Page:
Cross Fudginating

My latest post on the Southern Author’s Blog, A Good Blog is Hard to Find:

“My biggest problem is my brother, Farley Drexel Hatcher. He’s two-and-a-half years old. Everybody calls him Fudge.”

That was all it took.  Twenty words.  Three sentences.  And from that point on, I knew I wanted to have books in my life, and that someday I would write books that made people feel the way I felt at that moment.  It wasn’t so much that Judy Blume had launched into the introduction of a character I would fall in love with, nor was it that I knew, right then and there, that no book would ever be as thoroughly awesome as Tales of a Fourth Grade Nothing.  Rather, it was that it took less than five seconds to accomplish it.  It was that my life’s path could be so irrevocably altered in the span of a breath.  I might have only been seven, but I knew that was a power I wanted to have.  To have and to master.  Jedi style.

This was my face when I read the line, as it happened.

I began to pour through books, looking for more examples of this power to influence, this directional wind vane of literary might.  I wanted to know if this was a gift that was solitary, handed but to the great mastery of Judy Blume, or if there was a community pool of creation that all authors could simply dip into when they were ready.  When they reached that point in the book, wherever it might have been, where they could lean back in the chair, crack their knuckles, say, “This is about as good a spot as there can be!” and dip into that basin of beautiful phrasing, and monumental simplicity.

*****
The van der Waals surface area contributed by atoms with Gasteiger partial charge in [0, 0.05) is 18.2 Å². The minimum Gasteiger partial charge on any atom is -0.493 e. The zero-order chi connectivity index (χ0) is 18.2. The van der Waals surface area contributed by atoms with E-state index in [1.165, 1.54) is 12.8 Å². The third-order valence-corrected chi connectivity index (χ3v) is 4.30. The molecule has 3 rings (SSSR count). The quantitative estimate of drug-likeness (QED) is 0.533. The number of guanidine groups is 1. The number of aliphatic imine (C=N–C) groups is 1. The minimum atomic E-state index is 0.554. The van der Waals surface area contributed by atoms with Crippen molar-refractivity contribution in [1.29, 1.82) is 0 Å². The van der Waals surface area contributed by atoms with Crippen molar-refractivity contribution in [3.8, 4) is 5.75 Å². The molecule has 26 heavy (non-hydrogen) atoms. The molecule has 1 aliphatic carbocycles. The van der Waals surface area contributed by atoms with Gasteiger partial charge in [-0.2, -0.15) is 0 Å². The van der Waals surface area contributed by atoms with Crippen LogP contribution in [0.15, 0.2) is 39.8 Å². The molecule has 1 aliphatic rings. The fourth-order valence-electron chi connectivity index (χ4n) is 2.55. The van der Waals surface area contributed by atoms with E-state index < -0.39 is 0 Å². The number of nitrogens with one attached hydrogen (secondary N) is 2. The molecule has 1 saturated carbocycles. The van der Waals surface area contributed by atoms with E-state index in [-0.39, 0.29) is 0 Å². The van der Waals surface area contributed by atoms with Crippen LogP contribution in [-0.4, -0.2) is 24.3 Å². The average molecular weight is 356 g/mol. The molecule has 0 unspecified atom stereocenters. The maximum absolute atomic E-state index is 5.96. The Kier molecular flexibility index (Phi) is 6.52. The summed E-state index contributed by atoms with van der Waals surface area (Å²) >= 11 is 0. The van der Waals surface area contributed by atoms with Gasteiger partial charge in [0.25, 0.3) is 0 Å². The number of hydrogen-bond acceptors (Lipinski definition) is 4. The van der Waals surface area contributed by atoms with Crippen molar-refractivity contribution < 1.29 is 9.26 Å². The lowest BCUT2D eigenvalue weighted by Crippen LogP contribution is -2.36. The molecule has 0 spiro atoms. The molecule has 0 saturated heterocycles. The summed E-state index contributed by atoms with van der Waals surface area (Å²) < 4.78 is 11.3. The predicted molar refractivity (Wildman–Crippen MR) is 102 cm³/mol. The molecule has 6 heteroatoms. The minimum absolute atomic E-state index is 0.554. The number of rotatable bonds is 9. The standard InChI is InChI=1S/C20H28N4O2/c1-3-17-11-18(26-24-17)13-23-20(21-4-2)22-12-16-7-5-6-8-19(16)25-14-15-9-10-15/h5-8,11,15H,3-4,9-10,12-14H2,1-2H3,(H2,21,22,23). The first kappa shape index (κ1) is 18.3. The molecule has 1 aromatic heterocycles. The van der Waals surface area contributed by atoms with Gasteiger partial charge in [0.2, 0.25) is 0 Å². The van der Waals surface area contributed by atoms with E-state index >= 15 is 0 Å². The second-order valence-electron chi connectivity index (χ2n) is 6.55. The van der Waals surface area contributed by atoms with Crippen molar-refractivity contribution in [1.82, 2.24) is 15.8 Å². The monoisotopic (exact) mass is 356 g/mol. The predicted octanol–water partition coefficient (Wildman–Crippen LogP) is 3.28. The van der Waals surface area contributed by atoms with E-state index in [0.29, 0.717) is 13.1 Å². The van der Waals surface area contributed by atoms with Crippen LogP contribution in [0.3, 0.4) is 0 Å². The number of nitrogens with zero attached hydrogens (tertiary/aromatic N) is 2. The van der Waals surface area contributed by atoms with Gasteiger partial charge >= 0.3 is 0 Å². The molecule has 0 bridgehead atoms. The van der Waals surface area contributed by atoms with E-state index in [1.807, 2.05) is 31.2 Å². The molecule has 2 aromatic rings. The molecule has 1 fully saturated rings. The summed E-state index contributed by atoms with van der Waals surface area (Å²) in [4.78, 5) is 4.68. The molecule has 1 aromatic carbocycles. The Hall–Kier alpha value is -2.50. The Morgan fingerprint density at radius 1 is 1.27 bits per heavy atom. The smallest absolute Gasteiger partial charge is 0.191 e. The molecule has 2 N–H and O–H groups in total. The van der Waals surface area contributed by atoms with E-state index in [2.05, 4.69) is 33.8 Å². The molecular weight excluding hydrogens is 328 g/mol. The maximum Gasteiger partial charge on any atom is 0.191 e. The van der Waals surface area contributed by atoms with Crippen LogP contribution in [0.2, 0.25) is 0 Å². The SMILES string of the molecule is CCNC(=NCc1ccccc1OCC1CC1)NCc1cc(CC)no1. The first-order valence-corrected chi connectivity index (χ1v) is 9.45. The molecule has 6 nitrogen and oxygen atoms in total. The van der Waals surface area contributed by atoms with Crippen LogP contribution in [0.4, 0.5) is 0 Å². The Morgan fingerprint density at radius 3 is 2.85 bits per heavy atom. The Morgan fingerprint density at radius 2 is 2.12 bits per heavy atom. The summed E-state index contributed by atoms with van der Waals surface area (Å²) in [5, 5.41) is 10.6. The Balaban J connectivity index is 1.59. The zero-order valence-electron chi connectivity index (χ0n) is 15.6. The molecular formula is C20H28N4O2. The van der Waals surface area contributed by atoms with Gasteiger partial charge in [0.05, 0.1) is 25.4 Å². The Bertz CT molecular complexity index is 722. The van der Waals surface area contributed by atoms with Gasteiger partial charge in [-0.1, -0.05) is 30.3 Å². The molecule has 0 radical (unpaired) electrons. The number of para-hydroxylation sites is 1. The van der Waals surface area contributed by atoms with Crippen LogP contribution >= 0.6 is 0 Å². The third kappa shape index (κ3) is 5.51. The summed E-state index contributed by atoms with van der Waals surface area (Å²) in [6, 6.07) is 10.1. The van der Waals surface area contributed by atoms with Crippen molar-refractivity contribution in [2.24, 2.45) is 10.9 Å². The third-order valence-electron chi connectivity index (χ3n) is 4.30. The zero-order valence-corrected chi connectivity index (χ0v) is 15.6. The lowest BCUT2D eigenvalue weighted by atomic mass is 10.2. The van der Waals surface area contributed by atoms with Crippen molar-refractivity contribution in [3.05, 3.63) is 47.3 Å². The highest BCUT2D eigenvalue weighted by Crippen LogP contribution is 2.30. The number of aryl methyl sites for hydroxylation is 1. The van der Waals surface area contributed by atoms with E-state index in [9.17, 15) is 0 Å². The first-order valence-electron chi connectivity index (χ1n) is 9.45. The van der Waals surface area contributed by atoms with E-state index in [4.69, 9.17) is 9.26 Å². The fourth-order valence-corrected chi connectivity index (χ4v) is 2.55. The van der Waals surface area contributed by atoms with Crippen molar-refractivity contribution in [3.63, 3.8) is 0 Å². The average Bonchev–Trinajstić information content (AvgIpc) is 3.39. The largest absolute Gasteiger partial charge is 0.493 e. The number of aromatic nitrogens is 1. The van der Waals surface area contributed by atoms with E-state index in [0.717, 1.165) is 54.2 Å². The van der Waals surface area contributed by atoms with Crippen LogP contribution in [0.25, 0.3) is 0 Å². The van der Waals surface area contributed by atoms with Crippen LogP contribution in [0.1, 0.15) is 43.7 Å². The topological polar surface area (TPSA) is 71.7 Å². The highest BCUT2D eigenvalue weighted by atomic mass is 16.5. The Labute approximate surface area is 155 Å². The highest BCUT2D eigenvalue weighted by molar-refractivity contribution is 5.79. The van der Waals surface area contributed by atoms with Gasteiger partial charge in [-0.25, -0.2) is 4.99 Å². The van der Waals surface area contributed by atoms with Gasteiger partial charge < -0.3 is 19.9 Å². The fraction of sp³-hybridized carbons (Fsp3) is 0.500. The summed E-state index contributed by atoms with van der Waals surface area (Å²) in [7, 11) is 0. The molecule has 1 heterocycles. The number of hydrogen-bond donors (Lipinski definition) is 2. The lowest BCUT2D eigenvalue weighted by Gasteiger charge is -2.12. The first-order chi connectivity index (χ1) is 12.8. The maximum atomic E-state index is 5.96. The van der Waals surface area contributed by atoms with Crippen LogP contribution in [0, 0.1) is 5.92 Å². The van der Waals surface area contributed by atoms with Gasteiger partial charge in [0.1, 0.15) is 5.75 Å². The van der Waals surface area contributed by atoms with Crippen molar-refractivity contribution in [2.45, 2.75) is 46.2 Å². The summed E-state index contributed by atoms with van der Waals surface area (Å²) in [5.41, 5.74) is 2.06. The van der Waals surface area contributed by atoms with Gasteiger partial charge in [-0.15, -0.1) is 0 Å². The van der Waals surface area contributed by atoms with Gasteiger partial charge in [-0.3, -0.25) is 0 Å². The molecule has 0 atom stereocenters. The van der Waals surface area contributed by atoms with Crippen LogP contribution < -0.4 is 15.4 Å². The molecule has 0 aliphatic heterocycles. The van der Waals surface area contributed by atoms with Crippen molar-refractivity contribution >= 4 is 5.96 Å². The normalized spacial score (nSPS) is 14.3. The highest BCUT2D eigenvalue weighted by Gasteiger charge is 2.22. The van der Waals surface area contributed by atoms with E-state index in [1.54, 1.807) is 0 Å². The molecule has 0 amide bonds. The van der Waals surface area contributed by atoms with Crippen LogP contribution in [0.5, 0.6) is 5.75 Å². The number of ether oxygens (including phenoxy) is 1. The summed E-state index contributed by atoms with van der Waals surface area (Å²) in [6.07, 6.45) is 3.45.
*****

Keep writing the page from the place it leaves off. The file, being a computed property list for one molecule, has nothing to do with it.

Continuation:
Turns out that doesn’t exist, just in case you were wondering.  I looked.  Ponce de Leon had nothing on that search.

Which meant, quite simply, that it was a matter of skill, rather than fortune.  That was good.  After all, I could learn skill.  It’s much harder to learn fortune.  Most often, you’re kind of left standing out in the open, your arms wide, waiting for something pleasant to hit you.  Which is a funny thought, because I’ve never been hit by anything pleasantly.  It usually hurts.  Quite a lot.  So, I snapped out a pencil, grabbed a notepad, threw away the broken bits of the pencil that didn’t care for the “fortunate” hit it took while waiting to be grabbed, gently picked up another pencil, and began writing.  I wrote a story about a young boy, walking his way to a Little League baseball game.  He was nervous, distracted, lost in thought about how the game would play out, and what his ultimate hand in it would be.  He hoped his team won.  It was the championship, after all.  As luck would have it, though, he was so engrossed in thought, that he stepped in a hole, and twisted his ankle.  It was tragic.  It was catastrophic.  It likely meant he would have to sit the game out, if he could even make it to the field.  Somehow, our young hero found the strength to hobble his way, and then the courage to take the field late in the game, when his team needed a hero.  He got the hit that won the game.  All was well.  My pencil, and I, were very happy with what we had created.  I was a writer.